In 1975, in my influential column in New Delhi's single evening English newspaper, I had written about the great satisfaction most of us in the capital of India had felt three years earlier when watching motion pictures of the Olympic Games flashed by the local TV station within 60 hours of their being played in Munich, quarter-way around the earth.
All of 12 years later, in 1984, when instant intercontinental television had just materialized in India, I wrote an effervescent essay which bubbled with the excitement of watching a live telecast of the legendary Wimbledon final at the same time as it was being played in London.
Leave alone fossilized survivors belonging to older generations -- even to extremely active middle-aged persons like myself, it looked nothing short of a miracle! But the marvelous phenomenon had no sensational impact on our children, who were simply taking it for granted.
Evening News, New Delhi
13 July 1984
Live from London
As the whole family sat down in front of the television set last Sunday evening to watch the Wimbledon men's final between John McEnroe and Jimmy Connors, I couldn't help marvelling once again about the amazing technological progress this ancient world of ours is making in the 20th century.
It was announced that the program was being telecast live from London to more than 40 countries. I could imagine millions of men, women and children all over the world gluing their eyes to their TV sets simultaneously, in the morning or afternoon, at midnight or midday, soon after sunset or before dawn.
And it just took my breath away! Of course, this is a new sensation we are getting in India, but other people elsewhere in the world have been having a taste of it for quite some time now.
I remember that when Muhammad Ali fought George Foreman in Kinshasa in 1974, the encounter was shown live on TV in many countries, and I wished India had belonged to the club.
Now India too is getting in, and we are able to train our tellyscope on such events as the Wimbledon final at the very moment of their happening.
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In my small stock of old books is a volume called 'Twentieth Century Inventions', written by Chas E. Gibson , FRSE, and published in Great Britain in 1913 (Collins Press, London and Glasgow).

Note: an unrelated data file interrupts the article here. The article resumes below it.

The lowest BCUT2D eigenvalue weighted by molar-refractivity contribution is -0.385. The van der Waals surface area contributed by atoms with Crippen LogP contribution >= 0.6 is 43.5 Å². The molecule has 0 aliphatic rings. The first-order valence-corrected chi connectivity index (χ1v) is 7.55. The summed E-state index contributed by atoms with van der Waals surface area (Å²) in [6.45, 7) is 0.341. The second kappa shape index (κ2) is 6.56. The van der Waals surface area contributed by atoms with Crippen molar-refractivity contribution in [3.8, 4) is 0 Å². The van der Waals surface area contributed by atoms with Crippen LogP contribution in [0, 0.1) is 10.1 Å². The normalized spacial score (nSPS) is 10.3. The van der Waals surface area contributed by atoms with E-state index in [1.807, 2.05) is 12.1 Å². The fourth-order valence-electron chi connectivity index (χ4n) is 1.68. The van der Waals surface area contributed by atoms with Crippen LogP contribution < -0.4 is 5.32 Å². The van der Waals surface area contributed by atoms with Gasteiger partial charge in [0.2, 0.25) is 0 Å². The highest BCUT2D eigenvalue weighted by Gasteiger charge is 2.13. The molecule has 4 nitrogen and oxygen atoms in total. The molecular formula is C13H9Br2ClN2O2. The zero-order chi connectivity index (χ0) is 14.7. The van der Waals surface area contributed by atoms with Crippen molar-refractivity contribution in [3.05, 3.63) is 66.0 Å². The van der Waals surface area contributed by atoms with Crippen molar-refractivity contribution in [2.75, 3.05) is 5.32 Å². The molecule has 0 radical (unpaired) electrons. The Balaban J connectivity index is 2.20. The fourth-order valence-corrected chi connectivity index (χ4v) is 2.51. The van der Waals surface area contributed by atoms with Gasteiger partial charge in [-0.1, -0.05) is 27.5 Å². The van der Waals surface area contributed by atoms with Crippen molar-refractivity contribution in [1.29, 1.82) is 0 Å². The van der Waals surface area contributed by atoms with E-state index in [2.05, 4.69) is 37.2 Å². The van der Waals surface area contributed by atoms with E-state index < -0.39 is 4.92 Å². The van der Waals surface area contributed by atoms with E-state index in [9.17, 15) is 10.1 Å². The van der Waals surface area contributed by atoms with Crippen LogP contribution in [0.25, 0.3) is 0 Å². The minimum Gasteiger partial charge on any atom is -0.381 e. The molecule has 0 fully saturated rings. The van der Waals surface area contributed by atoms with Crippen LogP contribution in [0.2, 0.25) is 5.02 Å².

Talking about television, Mr. Gibson was quite optimistic, but extremely cautious. Here's what he had to say:
"Many inventors have worked at the problem of seeing at a distance by means of electrical transmission. The problem is not yet solved, but the solution has commenced, and it may be that before the end of the 20th century television will be a practical success....
But the world didn't have to wait for such a long time! The first effective television pictures were demonstrated in 1925 by the Scotsman John Logie Baird (1888 - 1946), and the British Broadcasting Corporation started real television broadcasts in 1929.
I don't know whether Mr. Gibson lived to see the second half of the 20th century. If he did, perhaps he'd have been as lost in wonder in England as I am in India today!
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A few years ago I happened to stay in Glasgow for a while, and on a Sunday afternoon I went to a place called Helensburg on the Firth of Clyde, not far away from Glasgow.
Helensburg is where Baird was born, and in a well-kept park in this pretty Scottish town there's a life-size statue of the great inventor.
Taking photograph of the statue, I fell thinking about the fabulous newscasts which the BBC and the ITV (Independent Television) were making in Britain every night with satellite-transmitted motion pictures from all over the world.
Watching the Wimbledon final in my own living room in New Delhi last Sunday, I got into the same kind of mood and started thinking aloud about the accelerating technology of this century.
"Shshsh,,,, Papa!" my sons Vimo and Vijay (aged 15/11) restrained me. "Let's see the match, please!"
"Fantastic! Fantastic!" I insisted, "Live progran from London! Aren't you thrilled, boys?"
"No, we aren't!" cried my children, "Connors isn't fighting back! This match is going to be over in three sets!"
"I am not talking about the game!" I said. "I am talking about the telecast! It is coming live from London! Isn't that exciting?"
"No. it isn't!" said the space-age kids. "Now, Papa, PLEASE! -- will you let us see the match?"